Wednesday, February 20, 2013

SWAG: Thoughts as Physical Objects

Ideas as Objects (Source)
Every Wednesday afternoon, I gather with a bunch of faculty and graduate students at the University of Illinois to discuss a journal article about social psychology, and to eat a snack. This blog post reflects the discussion we had during this week's seminar affectionately called Social Wednesdays and Grub (SWAG).

We typically think of thoughts as mental constructs without physical properties. And yet, it is remarkably common to use physical metaphors when dealing with these mental constructs. For instance, to say that you "cooked up" an idea is to suggest that ideas may have physical properties. With this logic, it is possible that engaging in physical acts with our thoughts might actually change their influence on our attitudes. A recent article that we read in SWAG tested this prediction.

In the research, Brinol and colleagues (2013) predicted that the act of throwing away a piece of paper with a thought might render that particular thought with less meaning (i.e., because it's trash) and therefore reduce the influence of the thought on one's own attitudes. Two studies were conducted to test this hypothesis [Actually three studies, but one was reported in the General Discussion as a "bonus study." For brevity, I've left out the details from this bonus round. That's super weird by the way!]. 

In the first study, participants were high school students who wrote down a list of positive or negative thoughts about their body on a piece of paper. Participants were then either assigned to throw away the idea in the trash or to check it for spelling errors. Participants attitudes about their body were then assessed. Participants who wrote about positive things about their body had more positive attitudes after checking the article for spelling relative to when they threw away the thought in the trash. Throwing away the negative thoughts versus checking them for spelling showed no differences in attitudes.

In the second study, participants were asked to read about a Mediterranean diet (I'm not sure what this diet consists of, but the description suggests that it involves drinking olive oil and eating "legumes"). Participants were then assigned to write positive or negative thoughts about the diet on a piece of paper and then were assigned to three conditions: In the first, participants threw away the thought. In the second, participants folded the corners of the paper. In the third, participants folded the thought and placed it in their wallet. This latter condition was expected to influence judgments because keeping a thought/object suggests its importance and value. Results confirmed these expectations: Keeping the thought resulted in attitude change toward the diet consistent with the original thought (i.e., positive thoughts increased positive attitudes about the diet). In contrast, throwing away the thought led to inconsistent attitudes about the diet (i.e., throwing away positive thoughts about the diet increased negative attitudes toward the diet).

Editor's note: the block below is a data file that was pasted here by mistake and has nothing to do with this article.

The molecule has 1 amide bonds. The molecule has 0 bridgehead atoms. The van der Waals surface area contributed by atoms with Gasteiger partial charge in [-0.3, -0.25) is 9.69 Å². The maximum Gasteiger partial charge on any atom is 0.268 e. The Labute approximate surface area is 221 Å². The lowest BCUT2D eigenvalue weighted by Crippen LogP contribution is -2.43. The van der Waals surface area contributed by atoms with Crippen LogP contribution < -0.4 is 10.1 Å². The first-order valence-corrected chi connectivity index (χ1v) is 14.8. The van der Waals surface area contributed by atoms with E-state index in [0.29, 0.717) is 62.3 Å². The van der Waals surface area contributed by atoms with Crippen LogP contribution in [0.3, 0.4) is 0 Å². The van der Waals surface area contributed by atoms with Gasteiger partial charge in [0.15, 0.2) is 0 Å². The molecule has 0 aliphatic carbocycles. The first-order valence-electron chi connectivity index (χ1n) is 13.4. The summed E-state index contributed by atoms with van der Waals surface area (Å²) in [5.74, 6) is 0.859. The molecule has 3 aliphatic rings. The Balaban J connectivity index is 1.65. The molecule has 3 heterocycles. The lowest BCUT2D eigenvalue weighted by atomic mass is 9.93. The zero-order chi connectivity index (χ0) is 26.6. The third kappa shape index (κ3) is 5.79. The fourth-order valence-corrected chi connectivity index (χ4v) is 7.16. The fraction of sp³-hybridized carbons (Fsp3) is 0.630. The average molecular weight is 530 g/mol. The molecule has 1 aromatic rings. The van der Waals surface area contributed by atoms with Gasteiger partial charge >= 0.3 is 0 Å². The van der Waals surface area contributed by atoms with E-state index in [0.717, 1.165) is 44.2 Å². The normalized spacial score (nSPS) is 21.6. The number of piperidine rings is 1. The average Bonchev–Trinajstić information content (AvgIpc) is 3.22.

Overall, the results show some evidence suggesting that the meaning of thoughts, when represented in the physical space, can be changed based on the physical acts we engage in. The results did have some inconsistency that we discussed in SWAG. For instance, throwing away negative thoughts about body image did not improve body image attitudes in Study 1. It was puzzling that Brinol and colleagues never mentioned this peculiarity of the results in the paper (this probably led to the largely inaccurate press release accompanying the paper).

We did reach some consensus about the studies. Specifically, SWAG thought that the neatest aspect of this research is that it provides some experimental evidence suggesting that throwing objects away can be a cathartic experience--objects in the trash are rendered less meaningful. I'm sure that many people throw out objects because the objects remind them of something unpleasant (e.g., after a break up, a person might throw out pictures of their ex).

We also agreed that Trader Joe's ginger snaps are delicious!

Do you throw out things to help you forget about them? Does it work for you?

Briñol P, Gascó M, Petty RE, & Horcajo J (2013). Treating thoughts as material objects can increase or decrease their impact on evaluation. Psychological science, 24 (1), 41-7 PMID: 23184587


  1. Michael - Glad to see your writing back up here! Maybe I missed one...I think of thoughts often is a physical construct but usually use the "weather pattern" construct. So negative thoughts/feelings are "storms" that can I can watch and observe as if from afar and once you know it's a storm...well then you know it will pass and it eases it's power over you

    1. Nice, I've never think of thoughts as weather, but I can see that's a great example of thoughts as objects. Thanks for reading!